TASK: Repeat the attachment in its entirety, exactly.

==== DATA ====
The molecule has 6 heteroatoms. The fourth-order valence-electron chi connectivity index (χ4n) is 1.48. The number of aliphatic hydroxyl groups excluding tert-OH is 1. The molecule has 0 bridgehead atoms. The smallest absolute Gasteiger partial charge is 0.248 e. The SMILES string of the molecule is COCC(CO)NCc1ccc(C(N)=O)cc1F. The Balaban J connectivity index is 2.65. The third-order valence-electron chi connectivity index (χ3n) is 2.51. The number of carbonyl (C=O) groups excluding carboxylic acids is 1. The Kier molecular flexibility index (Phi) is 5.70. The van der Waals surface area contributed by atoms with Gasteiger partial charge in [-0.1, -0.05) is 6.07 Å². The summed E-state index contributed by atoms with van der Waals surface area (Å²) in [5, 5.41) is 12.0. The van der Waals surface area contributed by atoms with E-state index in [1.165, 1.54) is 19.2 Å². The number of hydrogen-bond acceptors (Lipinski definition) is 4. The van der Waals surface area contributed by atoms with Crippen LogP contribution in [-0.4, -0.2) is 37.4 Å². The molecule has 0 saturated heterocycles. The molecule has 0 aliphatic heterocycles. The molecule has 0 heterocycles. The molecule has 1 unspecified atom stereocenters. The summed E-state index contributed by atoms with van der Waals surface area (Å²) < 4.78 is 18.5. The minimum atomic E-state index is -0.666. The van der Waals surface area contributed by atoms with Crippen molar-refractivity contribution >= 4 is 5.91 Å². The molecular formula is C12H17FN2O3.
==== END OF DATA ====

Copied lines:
The molecule has 6 heteroatoms. The fourth-order valence-electron chi connectivity index (χ4n) is 1.48. The number of aliphatic hydroxyl groups excluding tert-OH is 1. The molecule has 0 bridgehead atoms. The smallest absolute Gasteiger partial charge is 0.248 e. The SMILES string of the molecule is COCC(CO)NCc1ccc(C(N)=O)cc1F. The Balaban J connectivity index is 2.65. The third-order valence-electron chi connectivity index (χ3n) is 2.51. The number of carbonyl (C=O) groups excluding carboxylic acids is 1. The Kier molecular flexibility index (Phi) is 5.70. The van der Waals surface area contributed by atoms with Gasteiger partial charge in [-0.1, -0.05) is 6.07 Å². The summed E-state index contributed by atoms with van der Waals surface area (Å²) in [5, 5.41) is 12.0. The van der Waals surface area contributed by atoms with E-state index in [1.165, 1.54) is 19.2 Å². The number of hydrogen-bond acceptors (Lipinski definition) is 4. The van der Waals surface area contributed by atoms with Crippen LogP contribution in [-0.4, -0.2) is 37.4 Å². The molecule has 0 saturated heterocycles. The molecule has 0 aliphatic heterocycles. The molecule has 0 heterocycles. The molecule has 1 unspecified atom stereocenters. The summed E-state index contributed by atoms with van der Waals surface area (Å²) < 4.78 is 18.5. The minimum atomic E-state index is -0.666. The van der Waals surface area contributed by atoms with Crippen molar-refractivity contribution >= 4 is 5.91 Å². The molecular formula is C12H17FN2O3.